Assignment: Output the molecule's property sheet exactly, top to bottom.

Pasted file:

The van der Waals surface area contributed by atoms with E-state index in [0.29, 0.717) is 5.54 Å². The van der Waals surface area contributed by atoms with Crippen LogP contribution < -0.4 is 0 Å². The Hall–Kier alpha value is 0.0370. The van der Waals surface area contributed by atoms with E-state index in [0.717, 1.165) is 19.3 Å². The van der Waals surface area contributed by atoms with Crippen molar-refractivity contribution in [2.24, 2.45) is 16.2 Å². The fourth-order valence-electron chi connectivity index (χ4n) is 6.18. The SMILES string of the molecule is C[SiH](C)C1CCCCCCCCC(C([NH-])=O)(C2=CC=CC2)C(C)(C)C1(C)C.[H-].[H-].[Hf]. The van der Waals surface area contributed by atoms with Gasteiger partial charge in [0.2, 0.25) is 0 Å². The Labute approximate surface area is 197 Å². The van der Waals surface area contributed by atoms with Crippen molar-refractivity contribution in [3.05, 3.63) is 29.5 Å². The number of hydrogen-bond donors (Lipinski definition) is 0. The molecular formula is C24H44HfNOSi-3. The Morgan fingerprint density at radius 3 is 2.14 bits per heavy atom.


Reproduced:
The van der Waals surface area contributed by atoms with E-state index in [0.29, 0.717) is 5.54 Å². The van der Waals surface area contributed by atoms with Crippen LogP contribution < -0.4 is 0 Å². The Hall–Kier alpha value is 0.0370. The van der Waals surface area contributed by atoms with E-state index in [0.717, 1.165) is 19.3 Å². The van der Waals surface area contributed by atoms with Crippen molar-refractivity contribution in [2.24, 2.45) is 16.2 Å². The fourth-order valence-electron chi connectivity index (χ4n) is 6.18. The SMILES string of the molecule is C[SiH](C)C1CCCCCCCCC(C([NH-])=O)(C2=CC=CC2)C(C)(C)C1(C)C.[H-].[H-].[Hf]. The van der Waals surface area contributed by atoms with Gasteiger partial charge in [0.2, 0.25) is 0 Å². The Labute approximate surface area is 197 Å². The van der Waals surface area contributed by atoms with Crippen molar-refractivity contribution in [3.05, 3.63) is 29.5 Å². The number of hydrogen-bond donors (Lipinski definition) is 0. The molecular formula is C24H44HfNOSi-3. The Morgan fingerprint density at radius 3 is 2.14 bits per heavy atom.